James Onedin marries Anne Webster in order to get his hands on a ship. However the marriage turns out to be one of true love. James is ruthless in his attempt to get a shipping line started... See full summary »
James Onedin marries Anne Webster in order to get his hands on a ship. However the marriage turns out to be one of true love. James is ruthless in his attempt to get a shipping line started in Liverpool of the 1860s. Written by
Jim Burke <firstname.lastname@example.org>
The show was praised for its locations and use of genuine historical vessels. Along with day-to-day drama, romance, and business dealings, the series also tackled social and economic issues of the time, such as slavery. See more »
Pitch perfect script & acting make this ageing serial a true joy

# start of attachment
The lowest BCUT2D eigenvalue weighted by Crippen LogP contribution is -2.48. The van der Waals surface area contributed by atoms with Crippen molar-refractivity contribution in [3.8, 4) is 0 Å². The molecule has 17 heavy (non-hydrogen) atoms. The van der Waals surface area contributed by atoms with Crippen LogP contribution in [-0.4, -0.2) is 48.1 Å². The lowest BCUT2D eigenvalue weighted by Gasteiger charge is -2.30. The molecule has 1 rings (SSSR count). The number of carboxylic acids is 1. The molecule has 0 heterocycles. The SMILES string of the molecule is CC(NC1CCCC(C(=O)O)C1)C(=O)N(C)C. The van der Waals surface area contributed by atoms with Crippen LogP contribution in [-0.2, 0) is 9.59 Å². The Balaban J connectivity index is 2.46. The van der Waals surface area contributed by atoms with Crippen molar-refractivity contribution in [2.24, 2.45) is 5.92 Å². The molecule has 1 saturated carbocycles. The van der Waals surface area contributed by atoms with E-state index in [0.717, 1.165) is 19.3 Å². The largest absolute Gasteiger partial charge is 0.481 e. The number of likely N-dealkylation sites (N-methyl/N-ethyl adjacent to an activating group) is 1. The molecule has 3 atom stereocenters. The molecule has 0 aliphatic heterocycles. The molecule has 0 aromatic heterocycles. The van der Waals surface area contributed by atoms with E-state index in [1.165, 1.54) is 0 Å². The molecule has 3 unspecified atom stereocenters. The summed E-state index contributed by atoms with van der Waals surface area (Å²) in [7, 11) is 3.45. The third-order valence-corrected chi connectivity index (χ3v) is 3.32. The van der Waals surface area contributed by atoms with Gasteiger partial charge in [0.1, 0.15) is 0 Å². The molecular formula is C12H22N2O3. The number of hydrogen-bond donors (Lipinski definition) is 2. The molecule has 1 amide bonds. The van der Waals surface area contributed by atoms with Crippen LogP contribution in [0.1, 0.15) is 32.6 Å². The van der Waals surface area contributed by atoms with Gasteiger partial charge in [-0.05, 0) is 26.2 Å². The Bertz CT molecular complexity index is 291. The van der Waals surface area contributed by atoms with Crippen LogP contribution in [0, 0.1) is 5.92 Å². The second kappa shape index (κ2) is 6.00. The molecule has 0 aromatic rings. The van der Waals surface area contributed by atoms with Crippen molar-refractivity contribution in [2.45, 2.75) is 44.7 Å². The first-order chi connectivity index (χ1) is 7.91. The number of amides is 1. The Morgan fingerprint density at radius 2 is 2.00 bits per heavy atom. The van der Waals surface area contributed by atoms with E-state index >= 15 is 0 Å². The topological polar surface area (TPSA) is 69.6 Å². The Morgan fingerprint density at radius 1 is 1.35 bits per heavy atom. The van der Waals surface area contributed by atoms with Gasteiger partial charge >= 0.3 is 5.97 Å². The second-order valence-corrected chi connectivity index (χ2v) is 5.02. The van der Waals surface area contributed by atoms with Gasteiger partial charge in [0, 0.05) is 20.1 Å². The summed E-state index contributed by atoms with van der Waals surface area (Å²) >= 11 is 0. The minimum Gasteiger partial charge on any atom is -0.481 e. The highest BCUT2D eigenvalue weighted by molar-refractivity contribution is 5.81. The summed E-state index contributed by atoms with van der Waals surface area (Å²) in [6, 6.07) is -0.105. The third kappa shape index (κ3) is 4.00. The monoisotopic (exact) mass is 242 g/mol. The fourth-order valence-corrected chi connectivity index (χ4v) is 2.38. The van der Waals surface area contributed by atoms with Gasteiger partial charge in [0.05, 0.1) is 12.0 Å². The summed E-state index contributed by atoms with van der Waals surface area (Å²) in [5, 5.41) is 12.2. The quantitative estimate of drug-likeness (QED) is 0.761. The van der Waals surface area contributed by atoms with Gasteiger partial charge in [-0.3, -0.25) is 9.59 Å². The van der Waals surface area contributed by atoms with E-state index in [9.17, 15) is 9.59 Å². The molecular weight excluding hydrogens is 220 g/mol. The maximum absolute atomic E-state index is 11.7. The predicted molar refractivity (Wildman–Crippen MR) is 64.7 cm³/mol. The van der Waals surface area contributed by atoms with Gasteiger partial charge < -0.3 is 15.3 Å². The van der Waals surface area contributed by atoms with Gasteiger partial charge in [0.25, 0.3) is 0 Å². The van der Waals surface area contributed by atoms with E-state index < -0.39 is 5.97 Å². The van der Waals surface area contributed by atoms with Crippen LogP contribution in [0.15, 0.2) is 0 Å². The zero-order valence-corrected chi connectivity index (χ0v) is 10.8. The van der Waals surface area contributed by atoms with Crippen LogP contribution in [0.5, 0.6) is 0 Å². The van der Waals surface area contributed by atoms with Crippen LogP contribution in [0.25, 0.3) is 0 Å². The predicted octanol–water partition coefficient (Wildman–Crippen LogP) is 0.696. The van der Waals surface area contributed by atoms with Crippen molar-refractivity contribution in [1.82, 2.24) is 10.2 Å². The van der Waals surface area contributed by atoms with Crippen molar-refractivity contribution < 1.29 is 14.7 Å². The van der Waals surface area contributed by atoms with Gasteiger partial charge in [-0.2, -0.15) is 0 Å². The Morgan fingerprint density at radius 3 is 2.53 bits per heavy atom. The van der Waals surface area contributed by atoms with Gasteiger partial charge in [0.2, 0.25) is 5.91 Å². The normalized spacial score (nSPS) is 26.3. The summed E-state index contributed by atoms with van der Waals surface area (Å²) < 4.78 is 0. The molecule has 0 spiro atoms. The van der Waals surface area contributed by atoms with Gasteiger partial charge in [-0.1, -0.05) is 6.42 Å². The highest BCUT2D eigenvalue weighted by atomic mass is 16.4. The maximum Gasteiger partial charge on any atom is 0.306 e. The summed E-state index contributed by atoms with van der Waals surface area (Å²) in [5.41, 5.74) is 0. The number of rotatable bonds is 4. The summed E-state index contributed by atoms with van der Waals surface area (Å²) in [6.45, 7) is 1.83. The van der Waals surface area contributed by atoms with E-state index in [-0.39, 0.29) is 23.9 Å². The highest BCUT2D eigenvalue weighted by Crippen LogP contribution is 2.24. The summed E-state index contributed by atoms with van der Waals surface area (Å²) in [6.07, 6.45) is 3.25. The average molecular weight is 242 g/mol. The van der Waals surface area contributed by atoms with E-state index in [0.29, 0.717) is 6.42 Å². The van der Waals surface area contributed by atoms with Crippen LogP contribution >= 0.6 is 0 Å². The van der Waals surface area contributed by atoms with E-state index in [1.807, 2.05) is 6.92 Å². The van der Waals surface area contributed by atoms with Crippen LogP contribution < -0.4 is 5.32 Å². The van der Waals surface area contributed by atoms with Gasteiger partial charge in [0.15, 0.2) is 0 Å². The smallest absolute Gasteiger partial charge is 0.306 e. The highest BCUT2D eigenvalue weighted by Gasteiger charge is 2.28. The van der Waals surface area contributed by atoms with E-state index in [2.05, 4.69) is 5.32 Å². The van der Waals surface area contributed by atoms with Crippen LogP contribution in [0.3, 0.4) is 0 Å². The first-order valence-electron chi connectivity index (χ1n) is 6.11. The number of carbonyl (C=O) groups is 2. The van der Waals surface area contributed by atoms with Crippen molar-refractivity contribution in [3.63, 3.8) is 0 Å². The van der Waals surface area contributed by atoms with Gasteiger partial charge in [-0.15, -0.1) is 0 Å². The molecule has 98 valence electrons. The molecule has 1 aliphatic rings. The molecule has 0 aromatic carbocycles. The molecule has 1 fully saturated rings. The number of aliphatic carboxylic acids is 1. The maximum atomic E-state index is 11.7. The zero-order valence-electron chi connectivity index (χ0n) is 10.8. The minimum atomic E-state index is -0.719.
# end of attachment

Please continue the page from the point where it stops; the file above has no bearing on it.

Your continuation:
I watched the series in the 70s,...Sunday evenings around the TV with my Mum an Dad and my sister. I enjoyed it then. Now I am watching the whole thing all over again in the afternoons. Its not just a bit of nostalgia, its absolutely marvellous. Production values may seem low at first compared to today's blockbuster serials, but the sharply drawn characters are brought to riveting life by a first class cast (special mentions to Peter Gilmore, Jessica Benton and Anne Stallybrass as James, Elizabeth and Anne Onedin respectively). Proof (as if it were needed) that script and cast can overcome any weaknesses or paucity of cash elsewhere in a production. One noticeable aspect is how fully rounded the women characters are, how equal in every way to the male characters. That this is immediately apparent is a sad reflection on the way women's roles have retreated in the last decade or so. Maybe 70s feminism had something to do with it. But these women are not all about shoe shopping and chocolate! As an adult I really see the nuances of the story telling, and the richness of characterisation, historical context etc, Fantastic.
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